You’ve just unearthed a Roman coin and you’re ecstatic. You don’t know exactly what it is but soon find out from your local FLO, the UKDFD or learned friends that ‘the little cracker’ is silver and called a denarius. You now know that the guy depicted on the obverse is Nero, but who is that on the reverse and how much do you know about Nero?
Nero, the Roman emperor from 54 to 68 AD, can be seen on over 30 coins recorded by lucky detectorists on the UKDFD. Here’s one with the record number 30704 and reproduced with permission.
Few ancient coins are as recognisable as the Roman denarius. This small silver coin carries massive historical significance, serving as the backbone of Roman coinage and was the inspiration behind many later European coins.
We all know about Nero, of course we do! The history books will tell you that he slept with and murdered his mother. Married and executed a stepsister, raped and murdered his stepbrother and kicked his pregnant wife to death … and so on. It is an understatement to suggest that he was one of the most infamous of Rome’s emperors; a complete barrel of laughs.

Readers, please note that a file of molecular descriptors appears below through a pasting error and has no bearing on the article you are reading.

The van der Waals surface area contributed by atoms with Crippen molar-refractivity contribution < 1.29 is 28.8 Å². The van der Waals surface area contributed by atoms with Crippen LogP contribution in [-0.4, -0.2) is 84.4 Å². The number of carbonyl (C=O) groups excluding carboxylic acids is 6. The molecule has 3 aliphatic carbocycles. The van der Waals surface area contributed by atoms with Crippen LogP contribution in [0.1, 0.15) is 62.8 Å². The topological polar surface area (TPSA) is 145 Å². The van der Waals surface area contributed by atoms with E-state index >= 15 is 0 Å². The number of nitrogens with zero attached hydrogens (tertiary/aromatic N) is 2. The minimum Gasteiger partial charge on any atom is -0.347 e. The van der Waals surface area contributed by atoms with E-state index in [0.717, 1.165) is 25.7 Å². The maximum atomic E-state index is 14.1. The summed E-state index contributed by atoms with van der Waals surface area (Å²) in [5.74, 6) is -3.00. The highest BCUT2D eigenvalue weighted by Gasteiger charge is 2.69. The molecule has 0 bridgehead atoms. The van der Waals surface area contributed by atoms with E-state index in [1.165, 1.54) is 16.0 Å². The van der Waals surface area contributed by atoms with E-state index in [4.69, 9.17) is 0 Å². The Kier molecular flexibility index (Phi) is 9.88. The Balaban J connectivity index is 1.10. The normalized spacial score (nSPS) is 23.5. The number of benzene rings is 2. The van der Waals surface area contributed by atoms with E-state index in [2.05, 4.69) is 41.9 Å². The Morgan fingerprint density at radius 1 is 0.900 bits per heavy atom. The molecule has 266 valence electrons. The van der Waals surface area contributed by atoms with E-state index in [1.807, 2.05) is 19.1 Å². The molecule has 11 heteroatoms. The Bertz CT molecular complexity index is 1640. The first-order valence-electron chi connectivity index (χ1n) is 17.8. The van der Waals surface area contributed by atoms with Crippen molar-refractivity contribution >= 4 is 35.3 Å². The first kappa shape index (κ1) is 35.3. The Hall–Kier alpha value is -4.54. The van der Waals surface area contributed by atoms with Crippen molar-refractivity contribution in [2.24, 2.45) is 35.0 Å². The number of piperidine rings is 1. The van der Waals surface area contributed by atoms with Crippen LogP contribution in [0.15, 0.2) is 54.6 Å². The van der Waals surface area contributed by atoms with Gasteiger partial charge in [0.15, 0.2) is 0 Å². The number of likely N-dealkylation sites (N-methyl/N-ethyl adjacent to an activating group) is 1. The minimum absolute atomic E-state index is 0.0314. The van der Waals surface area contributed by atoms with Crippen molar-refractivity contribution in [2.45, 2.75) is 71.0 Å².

Nero is best known for his debaucheries, political murders, persecution of Christians and a passion for music that led to the rumour that he ‘fiddled’ while Rome burned during the great fire of 64 AD … and that’s the only thing I remember from what Mr Bramwell – my last history teacher – said about him!` The ‘fact’ is certainly untrue because the fiddle wasn’t invented until the fifteenth century. So what is true?
The purpose of the portrait on coins was to identify the person, in this case, the emperor. Nero looks like a nice boy. The reverse is quite revealing and the UKDFD tells us it is:
Virtus, helmeted and in military dress, standing left, right foot on pile of arms, holding spear and parazonium, shield on the ground.